When we were children, we all heard about the importance of eating a good breakfast before school. As adults and busy professionals, we often find ourselves grabbing something like a coffee or a protein bar as we drive to work. What if we didn't skip breakfast due to lack of time, but due to limited resources?
Did you know that in North Texas (Eduphoria's home base) 1 in 4 children live in food-insecure households?
How does hunger impact the classroom and our teachers?
According to Winicki and Jemison,
Kindergarteners who experience even minimal food insecurity at home learn less than their peers do during that formative year. Those who experience higher food insecurity fall even further behind…. Undernourished elementary school students have lower math scores and are more likely to repeat a grade level. They are also more likely to have seen a psychologist and have a harder time getting along with their peers.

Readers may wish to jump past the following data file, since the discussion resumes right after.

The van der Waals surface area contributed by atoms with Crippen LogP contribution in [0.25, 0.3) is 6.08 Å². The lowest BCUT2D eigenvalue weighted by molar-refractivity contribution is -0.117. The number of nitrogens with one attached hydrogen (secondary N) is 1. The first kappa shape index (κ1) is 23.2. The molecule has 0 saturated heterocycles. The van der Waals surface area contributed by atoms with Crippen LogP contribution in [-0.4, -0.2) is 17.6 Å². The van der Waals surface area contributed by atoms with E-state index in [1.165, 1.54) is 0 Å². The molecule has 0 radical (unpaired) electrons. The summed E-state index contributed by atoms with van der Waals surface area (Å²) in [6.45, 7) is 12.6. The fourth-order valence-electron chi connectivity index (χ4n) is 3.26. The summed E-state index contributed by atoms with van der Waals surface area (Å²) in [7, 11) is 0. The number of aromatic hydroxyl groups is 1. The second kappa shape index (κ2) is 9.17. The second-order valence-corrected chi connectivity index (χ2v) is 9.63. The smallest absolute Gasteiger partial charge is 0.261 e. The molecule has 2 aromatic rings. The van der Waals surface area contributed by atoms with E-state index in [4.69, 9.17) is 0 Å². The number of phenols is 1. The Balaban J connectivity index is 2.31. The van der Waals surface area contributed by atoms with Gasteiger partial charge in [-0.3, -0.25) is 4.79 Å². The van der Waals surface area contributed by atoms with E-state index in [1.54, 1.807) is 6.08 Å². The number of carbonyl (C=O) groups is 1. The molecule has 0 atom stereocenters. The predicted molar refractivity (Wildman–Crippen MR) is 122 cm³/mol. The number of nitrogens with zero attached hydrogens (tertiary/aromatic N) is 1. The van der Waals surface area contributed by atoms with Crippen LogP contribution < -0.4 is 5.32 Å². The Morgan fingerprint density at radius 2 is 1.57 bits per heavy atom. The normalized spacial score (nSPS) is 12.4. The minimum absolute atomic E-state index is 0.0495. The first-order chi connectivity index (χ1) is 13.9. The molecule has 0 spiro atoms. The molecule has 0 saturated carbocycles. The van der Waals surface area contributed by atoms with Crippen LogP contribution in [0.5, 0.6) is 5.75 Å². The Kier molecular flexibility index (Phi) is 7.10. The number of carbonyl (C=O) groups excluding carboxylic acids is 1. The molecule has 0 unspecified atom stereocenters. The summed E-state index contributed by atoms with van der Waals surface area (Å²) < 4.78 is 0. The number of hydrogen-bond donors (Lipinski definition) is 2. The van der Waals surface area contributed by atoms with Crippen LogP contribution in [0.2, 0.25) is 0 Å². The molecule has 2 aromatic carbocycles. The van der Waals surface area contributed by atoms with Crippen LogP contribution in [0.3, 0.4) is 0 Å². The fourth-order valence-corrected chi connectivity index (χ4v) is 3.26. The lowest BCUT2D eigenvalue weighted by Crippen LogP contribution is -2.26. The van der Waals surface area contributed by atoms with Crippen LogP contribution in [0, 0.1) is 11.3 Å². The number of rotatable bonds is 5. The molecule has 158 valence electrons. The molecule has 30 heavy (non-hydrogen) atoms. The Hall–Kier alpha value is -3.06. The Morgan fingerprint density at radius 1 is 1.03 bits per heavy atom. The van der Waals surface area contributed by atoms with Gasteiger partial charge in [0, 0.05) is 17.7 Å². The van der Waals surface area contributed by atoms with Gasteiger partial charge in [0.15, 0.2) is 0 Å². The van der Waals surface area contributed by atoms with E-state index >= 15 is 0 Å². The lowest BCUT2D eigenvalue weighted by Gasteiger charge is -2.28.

Our Eduphoria family decided to band together with Minnie's Food Pantry to help in our own backyard. We not only received donations from our employees, but other businesses in our office building stepped up as well, and the result was quite impressive.
The staff and volunteers at Minnie's Food Pantry were gracious and grateful as they helped unload the donations.
Since some children depend on their schools to provide 2 out of 3 meals a day, please consider donating to your local food bank or pantry during the summer months to help fill the gaps while students are out of school.
xi Winicki, J. & Jemison, K. (2003) "Food Insecurity and Hunger in the Kindergarten Classroom: It's Effect on Learning and Groth." Contemporary Economic Policy, Vol. 21, No. 2.
Back when I was a teacher in the nineties, I attended staff development on a regular basis. When I became an instructional coach, we called it professional development.
I want to talk about the hot topic of Student Growth, but I’m going to take the long way around. So let's begin with a little pop quiz:
The easiest method to determine growth is to take a measurement, take a second measurement at a later time, and subtract the results.